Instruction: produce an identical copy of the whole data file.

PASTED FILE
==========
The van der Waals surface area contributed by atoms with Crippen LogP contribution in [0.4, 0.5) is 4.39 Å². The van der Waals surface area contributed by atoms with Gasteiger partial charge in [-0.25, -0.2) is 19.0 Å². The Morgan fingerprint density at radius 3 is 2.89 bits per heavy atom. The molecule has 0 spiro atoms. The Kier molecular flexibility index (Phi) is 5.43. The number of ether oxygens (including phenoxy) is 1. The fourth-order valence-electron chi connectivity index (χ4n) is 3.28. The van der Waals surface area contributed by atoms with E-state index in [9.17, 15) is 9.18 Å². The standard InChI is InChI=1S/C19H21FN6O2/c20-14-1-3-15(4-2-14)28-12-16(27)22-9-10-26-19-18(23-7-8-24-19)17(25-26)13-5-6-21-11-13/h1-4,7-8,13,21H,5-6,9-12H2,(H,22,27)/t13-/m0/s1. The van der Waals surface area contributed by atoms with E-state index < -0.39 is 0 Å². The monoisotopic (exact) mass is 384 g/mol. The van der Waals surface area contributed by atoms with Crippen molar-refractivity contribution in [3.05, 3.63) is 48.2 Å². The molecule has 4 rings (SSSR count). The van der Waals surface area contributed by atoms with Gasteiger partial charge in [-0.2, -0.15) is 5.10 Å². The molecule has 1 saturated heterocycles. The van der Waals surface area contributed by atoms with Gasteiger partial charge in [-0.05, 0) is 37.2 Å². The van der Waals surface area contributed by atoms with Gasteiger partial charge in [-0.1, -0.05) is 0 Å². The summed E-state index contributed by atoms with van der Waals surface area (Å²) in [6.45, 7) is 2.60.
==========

The van der Waals surface area contributed by atoms with Crippen LogP contribution in [0.4, 0.5) is 4.39 Å². The van der Waals surface area contributed by atoms with Gasteiger partial charge in [-0.25, -0.2) is 19.0 Å². The Morgan fingerprint density at radius 3 is 2.89 bits per heavy atom. The molecule has 0 spiro atoms. The Kier molecular flexibility index (Phi) is 5.43. The number of ether oxygens (including phenoxy) is 1. The fourth-order valence-electron chi connectivity index (χ4n) is 3.28. The van der Waals surface area contributed by atoms with E-state index in [9.17, 15) is 9.18 Å². The standard InChI is InChI=1S/C19H21FN6O2/c20-14-1-3-15(4-2-14)28-12-16(27)22-9-10-26-19-18(23-7-8-24-19)17(25-26)13-5-6-21-11-13/h1-4,7-8,13,21H,5-6,9-12H2,(H,22,27)/t13-/m0/s1. The van der Waals surface area contributed by atoms with E-state index < -0.39 is 0 Å². The monoisotopic (exact) mass is 384 g/mol. The van der Waals surface area contributed by atoms with Crippen molar-refractivity contribution in [3.05, 3.63) is 48.2 Å². The molecule has 4 rings (SSSR count). The van der Waals surface area contributed by atoms with Gasteiger partial charge in [-0.2, -0.15) is 5.10 Å². The molecule has 1 saturated heterocycles. The van der Waals surface area contributed by atoms with Gasteiger partial charge in [-0.05, 0) is 37.2 Å². The van der Waals surface area contributed by atoms with Gasteiger partial charge in [-0.1, -0.05) is 0 Å². The summed E-state index contributed by atoms with van der Waals surface area (Å²) in [6.45, 7) is 2.60.